Cocoa prices skyrocketed to historic highs earlier this year on reports of supply shortages but have corrected dramatically over the past two weeks. (Bob Farrell’s 10 Rules for Investing include #4: Exponentially rising or falling markets usually go further than you think, but they do not correct by going sideways.)

Comex copper prices hit 2-year highs early this week following a surge in open interest and All-Time high volumes in April. Prices corrected ~4% by Friday.

My short-term trading

I began this week flat, but I had made notes over the weekend to look for opportunities to buy Yen, Swiss Francs and the Canadian Dollar. The Commitments of Traders report showed that last week, speculators had increased their net short positions in Yen (to 9-year highs) and Swiss (to 5-year highs) and had only slightly reduced their net short CAD positions from 7-year highs.


I bought the Yen on Sunday evening and bought the CAD and Swiss on Monday.


The Yen spiked down to new 34-year lows on Sunday (a holiday in Japan) but then reversed and soared on apparent intervention. I raised my stop. Prices drifted lower on Tuesday and Wednesday and then spiked again after the FOMC meeting on another apparent intervention. (The 2nd intervention was well timed for effect – coming in thin conditions late in the North American trading session.)


I considered covering my long position on the spike higher for a gain of ~200 points but didn’t because I thought the rally could go much higher if speculators with short positions began to cover aggressively. I raised my stop again, and it was hit a few hours later (while I was sleeping) for a gain of ~80 points.

I was stopped on my long Swiss on Tuesday for a loss of ~35 points (it fell another 120 points by Wednesday’s low, so the stop did its job!)

I was stopped on my long CAD on Wednesday for a loss of ~30 points (it dropped another 40 points by Wednesday’s low, so the stop did its job!)

The Swiss, Yen and CAD all rallied from Wednesday to Friday without me.


I shorted the S&P on Tuesday and was ahead by ~70 points at the close. I lowered my stop and stayed with the trade. The market spiked higher on Wednesday following the FOMC statement/Powell presser, and I was stopped for a gain of ~15 points.


My net P+L on the week was a tiny loss and I went into the weekend flat.

Thoughts on trading

I wasn’t exactly banging my head on my desk, but it was a frustrating week in terms of “what could have been!”


I remembered a trader friend telling me many, many years ago that the market teaches you bad habits.


In this case, the market was teaching me that if I had good gains, I should grab them. (Cover my long Yen for 200 points, and cover my short S&P for 70 points.) If I had done that, I would have earned a handsome net P+L gain for the week instead of a tiny loss.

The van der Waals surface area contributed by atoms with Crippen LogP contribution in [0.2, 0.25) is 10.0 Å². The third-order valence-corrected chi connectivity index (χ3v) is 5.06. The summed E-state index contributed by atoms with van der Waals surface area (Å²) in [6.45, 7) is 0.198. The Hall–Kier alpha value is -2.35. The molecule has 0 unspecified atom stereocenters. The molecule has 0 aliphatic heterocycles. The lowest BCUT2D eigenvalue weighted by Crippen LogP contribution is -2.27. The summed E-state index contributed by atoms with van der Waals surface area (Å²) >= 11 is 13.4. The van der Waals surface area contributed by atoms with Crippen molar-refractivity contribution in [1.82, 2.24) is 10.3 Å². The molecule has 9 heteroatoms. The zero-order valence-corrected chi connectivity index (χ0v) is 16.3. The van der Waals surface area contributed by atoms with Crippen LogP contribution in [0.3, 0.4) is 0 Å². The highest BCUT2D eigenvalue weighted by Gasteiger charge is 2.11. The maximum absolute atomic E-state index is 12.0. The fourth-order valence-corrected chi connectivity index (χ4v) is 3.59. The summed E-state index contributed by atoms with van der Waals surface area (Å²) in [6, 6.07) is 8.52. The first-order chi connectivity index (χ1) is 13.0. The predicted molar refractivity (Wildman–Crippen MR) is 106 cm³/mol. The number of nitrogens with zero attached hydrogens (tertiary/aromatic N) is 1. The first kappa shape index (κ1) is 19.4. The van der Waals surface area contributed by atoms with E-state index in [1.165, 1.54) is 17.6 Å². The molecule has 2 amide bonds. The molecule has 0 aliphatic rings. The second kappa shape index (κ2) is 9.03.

With no disrespect to my friend, the market doesn’t teach you bad habits; you teach yourself bad habits when you play “shoulda, woulda, coulda” when you review your trading results (and I think my friend would agree.)


I should have grabbed those early profits if that had been my plan, but I was looking for bigger moves, so I did the right thing by staying with my plan and tightening my stops.


Trading is not a game of perfect. Nobody bats 1000.

On my radar

The Swiss and the Yen both had Weekly Key Reversals on the charts. I’ll be looking for opportunities to buy them next week, thinking that the massive spec short positioning is now an asymmetrical risk for an extension of the 4-month downtrend.

Monday is a UK holiday, so FX markets will be thinner than usual (London is still the center of global FX trading.)


Tuesday has a 3-year Treasury auction, and the Aussy Central Bank is that evening.


Wednesday is a 10-year auction, with the 30-year on Thursday. The Bank of England meets early Thursday.


The Canadian employment report is on Friday morning.

The Barney report

Barney loves to get out of the house and go for off-leash runs in the forest. (I can’t let him off-leash near roads – he doesn’t know that cars are dangerous.) When we’re in the forest, he loves to climb up on things to get a better look around. This rotting old fir log is one of his favourite spots. He just runs and jumps about four feet high and lands with perfect balance every time!

Listen to Victor talk about markets

On this morning’s Moneytalks show, Mike Campbell and I discussed the market’s changing view about the Fed staying “higher for longer.” We also discussed the Japanese currency market intervention and the importance of the “just opened” Trans Mountain pipeline. You can listen to the entire Moneytalks show here. My spot with Mike starts around the 1 hour 6 minute mark.

I also did a 10-minute market summary to start the This Week In Money show. You can listen here.

The Archive



There’s a reason I put a link to Headsupguys in my Notes every week. I’ve had friends who took their own lives, and Headsupguys helps men struggling with depression.

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Victor Adair retired from the Canadian brokerage business in 2020 after 44 years and is no longer licensed to provide investment advice. Nothing on this website is investment advice for anyone about anything.

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May 4th, 2024

Posted In: Victor Adair Blog